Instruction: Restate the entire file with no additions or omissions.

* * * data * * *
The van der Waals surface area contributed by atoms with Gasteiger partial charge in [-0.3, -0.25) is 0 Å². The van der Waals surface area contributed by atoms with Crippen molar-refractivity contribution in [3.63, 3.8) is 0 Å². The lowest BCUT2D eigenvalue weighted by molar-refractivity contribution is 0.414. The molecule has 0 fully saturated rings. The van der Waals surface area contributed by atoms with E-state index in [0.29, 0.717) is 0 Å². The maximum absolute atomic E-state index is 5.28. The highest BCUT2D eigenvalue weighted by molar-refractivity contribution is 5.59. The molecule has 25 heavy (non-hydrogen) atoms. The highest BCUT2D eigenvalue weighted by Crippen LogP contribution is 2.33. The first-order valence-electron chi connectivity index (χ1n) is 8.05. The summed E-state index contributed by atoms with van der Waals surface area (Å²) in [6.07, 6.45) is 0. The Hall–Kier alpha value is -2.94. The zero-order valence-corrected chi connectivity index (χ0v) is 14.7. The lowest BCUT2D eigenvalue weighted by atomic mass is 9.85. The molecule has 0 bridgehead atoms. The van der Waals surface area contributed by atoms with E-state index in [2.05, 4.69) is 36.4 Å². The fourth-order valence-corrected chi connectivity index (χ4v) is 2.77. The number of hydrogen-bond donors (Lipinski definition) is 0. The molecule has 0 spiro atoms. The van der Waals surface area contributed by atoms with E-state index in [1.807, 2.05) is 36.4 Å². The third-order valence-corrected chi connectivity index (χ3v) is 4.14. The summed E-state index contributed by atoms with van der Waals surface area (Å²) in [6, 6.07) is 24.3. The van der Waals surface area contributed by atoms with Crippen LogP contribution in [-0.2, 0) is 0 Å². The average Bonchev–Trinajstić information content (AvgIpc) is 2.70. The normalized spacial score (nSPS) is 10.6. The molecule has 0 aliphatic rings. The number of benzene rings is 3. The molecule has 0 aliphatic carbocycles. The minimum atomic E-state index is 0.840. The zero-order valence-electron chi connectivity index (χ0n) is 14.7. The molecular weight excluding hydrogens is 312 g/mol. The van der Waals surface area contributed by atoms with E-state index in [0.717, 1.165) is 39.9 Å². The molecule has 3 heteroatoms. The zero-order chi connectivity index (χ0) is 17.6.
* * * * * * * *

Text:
The van der Waals surface area contributed by atoms with Gasteiger partial charge in [-0.3, -0.25) is 0 Å². The van der Waals surface area contributed by atoms with Crippen molar-refractivity contribution in [3.63, 3.8) is 0 Å². The lowest BCUT2D eigenvalue weighted by molar-refractivity contribution is 0.414. The molecule has 0 fully saturated rings. The van der Waals surface area contributed by atoms with E-state index in [0.29, 0.717) is 0 Å². The maximum absolute atomic E-state index is 5.28. The highest BCUT2D eigenvalue weighted by molar-refractivity contribution is 5.59. The molecule has 25 heavy (non-hydrogen) atoms. The highest BCUT2D eigenvalue weighted by Crippen LogP contribution is 2.33. The first-order valence-electron chi connectivity index (χ1n) is 8.05. The summed E-state index contributed by atoms with van der Waals surface area (Å²) in [6.07, 6.45) is 0. The Hall–Kier alpha value is -2.94. The zero-order valence-corrected chi connectivity index (χ0v) is 14.7. The lowest BCUT2D eigenvalue weighted by atomic mass is 9.85. The molecule has 0 bridgehead atoms. The van der Waals surface area contributed by atoms with E-state index in [2.05, 4.69) is 36.4 Å². The fourth-order valence-corrected chi connectivity index (χ4v) is 2.77. The number of hydrogen-bond donors (Lipinski definition) is 0. The molecule has 0 spiro atoms. The van der Waals surface area contributed by atoms with E-state index in [1.807, 2.05) is 36.4 Å². The third-order valence-corrected chi connectivity index (χ3v) is 4.14. The summed E-state index contributed by atoms with van der Waals surface area (Å²) in [6, 6.07) is 24.3. The van der Waals surface area contributed by atoms with Crippen LogP contribution in [-0.2, 0) is 0 Å². The average Bonchev–Trinajstić information content (AvgIpc) is 2.70. The normalized spacial score (nSPS) is 10.6. The molecule has 0 aliphatic rings. The number of benzene rings is 3. The molecule has 0 aliphatic carbocycles. The minimum atomic E-state index is 0.840. The zero-order valence-electron chi connectivity index (χ0n) is 14.7. The molecular weight excluding hydrogens is 312 g/mol. The van der Waals surface area contributed by atoms with E-state index in [0.717, 1.165) is 39.9 Å². The molecule has 3 heteroatoms. The zero-order chi connectivity index (χ0) is 17.6.